Under original carriage GD there are provided a rod-shaped light source BL for illuminating the original, a reflector RM for efficiently directing the light from light source BL toward the original, a self-scanning photosensor array CS having a plurality of photosensor elements arranged in a linear fashion, and an optical unit LS including an optical lens for focusing the image of the original onto photosensor array CS. The optical unit LS and photosensor array CS are integrally fixed to a carriage CA, which is adapted to perform forward displacement in a direction Q or backward displacement in the opposite direction along guide rails RL, R2 and by means of a screw G rotated by a motor MO. Also it is assumed that the self-scanning photosensor array CS performs the main scanning on the original plane in a direction P. Consequently the information of the original supported on the carriage GD is successively imaged on the photosensor array CS by the displacement of the carriage CA in the auxiliary scanning direction Q, and the information is released as time-sequential raster scan signals by the scanning function in the principal scanning direction of said photosensor array.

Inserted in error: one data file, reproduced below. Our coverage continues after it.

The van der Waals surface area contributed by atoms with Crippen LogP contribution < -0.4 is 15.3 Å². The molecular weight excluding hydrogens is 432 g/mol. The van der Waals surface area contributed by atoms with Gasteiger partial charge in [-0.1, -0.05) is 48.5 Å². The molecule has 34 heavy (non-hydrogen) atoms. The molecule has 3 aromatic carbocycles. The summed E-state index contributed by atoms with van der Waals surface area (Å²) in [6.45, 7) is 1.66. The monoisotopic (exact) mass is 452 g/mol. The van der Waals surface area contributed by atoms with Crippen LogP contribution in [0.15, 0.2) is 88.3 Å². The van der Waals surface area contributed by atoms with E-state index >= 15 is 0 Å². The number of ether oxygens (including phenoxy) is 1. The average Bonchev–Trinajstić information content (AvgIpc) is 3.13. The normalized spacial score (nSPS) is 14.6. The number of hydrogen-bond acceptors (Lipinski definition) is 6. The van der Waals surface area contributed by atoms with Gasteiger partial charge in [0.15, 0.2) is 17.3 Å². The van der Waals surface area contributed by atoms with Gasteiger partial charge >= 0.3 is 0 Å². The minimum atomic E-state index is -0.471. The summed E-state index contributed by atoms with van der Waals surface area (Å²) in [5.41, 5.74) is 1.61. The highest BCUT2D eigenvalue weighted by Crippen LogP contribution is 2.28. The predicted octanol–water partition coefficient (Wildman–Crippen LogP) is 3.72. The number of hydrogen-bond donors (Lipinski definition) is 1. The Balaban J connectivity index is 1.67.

In place of the above-explained structure in which the carriage CA is displaced with respect to a fixed original carriage GD, it is also possible to employ a combination of a displacing original carriage and a fixed carriage. In a copy operation, the raster scanning is performed in the direction P while the carriage CA is displaced in the direction Q. At this operation the recording paper in the recording section is displaced in a direction S shown in FIG. 17, while performing the recording in a direction R, at the same displacing speed as that of the carriage CA in the direction Q. The image information obtained in the reading section is supplied, through a buffer memory, to the ink jet recording head as shown in FIG. 20 to perform recording in a parallel manner to the reading operation, but it is also possible to store such information in a memory and to effect the recording afterwards.